Menu
Taking a brief look at transformers and harmonics in today's facilties.
24372
post-template-default,single,single-post,postid-24372,single-format-standard,ajax_fade,page_not_loaded,,select-theme-ver-4.6,side_area_over_content,wpb-js-composer js-comp-ver-5.5.5,vc_responsive
 

Transformers and Harmonics

Transformers and Harmonics

This week we will take a very brief look at harmonics and transformers.

Transformers are designed to operate at a rated frequency, and designed with an overload margin. It is common that the loads connected to the transformers can be nonlinear type like Switched Mode Power Supply (SMPS), Variable Frequency Drives, electronic ballasts and arc furnaces that generate harmonic currents and voltages. Combining these with the nonlinear nature of the transformer core, waveform distortions in currents and voltages are created leading to increase in power losses and winding temperature.

Inside a transformer, the core which is made in the form of laminated sheets also undergoes expansion and contraction due to the changing magnetic flux. This expansion and contraction occurs twice in an AC cycle.

In addition to the fundamental frequency, there are also harmonics whose frequencies are odd multiples of the fundamentals such as the 3rd harmonic, 5th harmonic, etc, all generated by the nonlinear loads, increasing transformer losses.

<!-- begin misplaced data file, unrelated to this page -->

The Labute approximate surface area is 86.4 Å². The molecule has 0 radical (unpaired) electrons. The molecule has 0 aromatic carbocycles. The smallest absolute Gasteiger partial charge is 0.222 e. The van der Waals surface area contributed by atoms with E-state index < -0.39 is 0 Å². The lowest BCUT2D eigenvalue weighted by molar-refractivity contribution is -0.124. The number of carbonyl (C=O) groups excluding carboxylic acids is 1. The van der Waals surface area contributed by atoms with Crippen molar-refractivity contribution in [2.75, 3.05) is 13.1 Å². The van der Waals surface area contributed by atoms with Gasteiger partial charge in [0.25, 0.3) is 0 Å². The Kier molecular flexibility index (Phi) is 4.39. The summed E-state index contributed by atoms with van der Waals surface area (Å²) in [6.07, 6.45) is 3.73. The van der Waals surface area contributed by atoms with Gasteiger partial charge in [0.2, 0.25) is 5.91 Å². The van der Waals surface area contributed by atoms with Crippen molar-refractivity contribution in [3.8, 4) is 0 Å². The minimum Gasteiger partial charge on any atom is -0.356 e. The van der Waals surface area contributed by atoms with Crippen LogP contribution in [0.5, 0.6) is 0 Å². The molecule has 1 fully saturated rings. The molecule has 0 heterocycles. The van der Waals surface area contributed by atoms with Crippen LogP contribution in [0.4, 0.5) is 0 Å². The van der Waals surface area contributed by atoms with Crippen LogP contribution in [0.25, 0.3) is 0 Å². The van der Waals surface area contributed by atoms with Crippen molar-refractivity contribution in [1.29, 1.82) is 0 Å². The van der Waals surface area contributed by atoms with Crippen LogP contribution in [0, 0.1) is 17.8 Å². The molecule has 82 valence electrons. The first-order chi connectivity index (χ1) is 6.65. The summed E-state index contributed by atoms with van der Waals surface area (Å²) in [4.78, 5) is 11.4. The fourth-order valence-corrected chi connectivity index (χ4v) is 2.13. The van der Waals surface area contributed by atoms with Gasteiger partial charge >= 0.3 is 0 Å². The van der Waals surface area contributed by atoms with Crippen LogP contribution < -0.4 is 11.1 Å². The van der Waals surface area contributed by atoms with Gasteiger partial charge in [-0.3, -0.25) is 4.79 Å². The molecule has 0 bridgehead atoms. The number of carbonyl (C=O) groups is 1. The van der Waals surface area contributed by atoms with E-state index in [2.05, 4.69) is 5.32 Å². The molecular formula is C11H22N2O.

Transformer losses are composed of copper and core losses – including the stray flux loss and eddy current. Eddy current loss is the power dissipated due to circulating currents in the core winding, as a result of electromotive forces induced by variation of magnetic flux, and it becomes considerable when harmonics exist. Harmonics tend to exponentially increase the transformer eddy current losses, causing higher operating temperature for the transformer.

 

This is because eddy current loss is proportional to the square of the current in the conductor and the square of its frequency.

The effect of harmonics is an increased heating in the transformer as compared to purely sinusoidal operation. Furthermore, harmonics will result to lower efficiency, lesser capacity, reduced power factor, transformer overload, overheating of circuits, breakers and eventually destruction of equipment, conductors, and fires.

If you notice the following problems in your facility:

1)      Increased noise in transformers and overheating.
2)      Circuit Breakers Tripping or contacts overheat.
3)      Conductor Failure
4)      Neutral Conductor and Terminal Failures

You may have harmonic issues!!!

Speak with one of our specialists today regarding our selection of passive and active filter options. Stop wasting money and improve operations in your facility.

Share This Post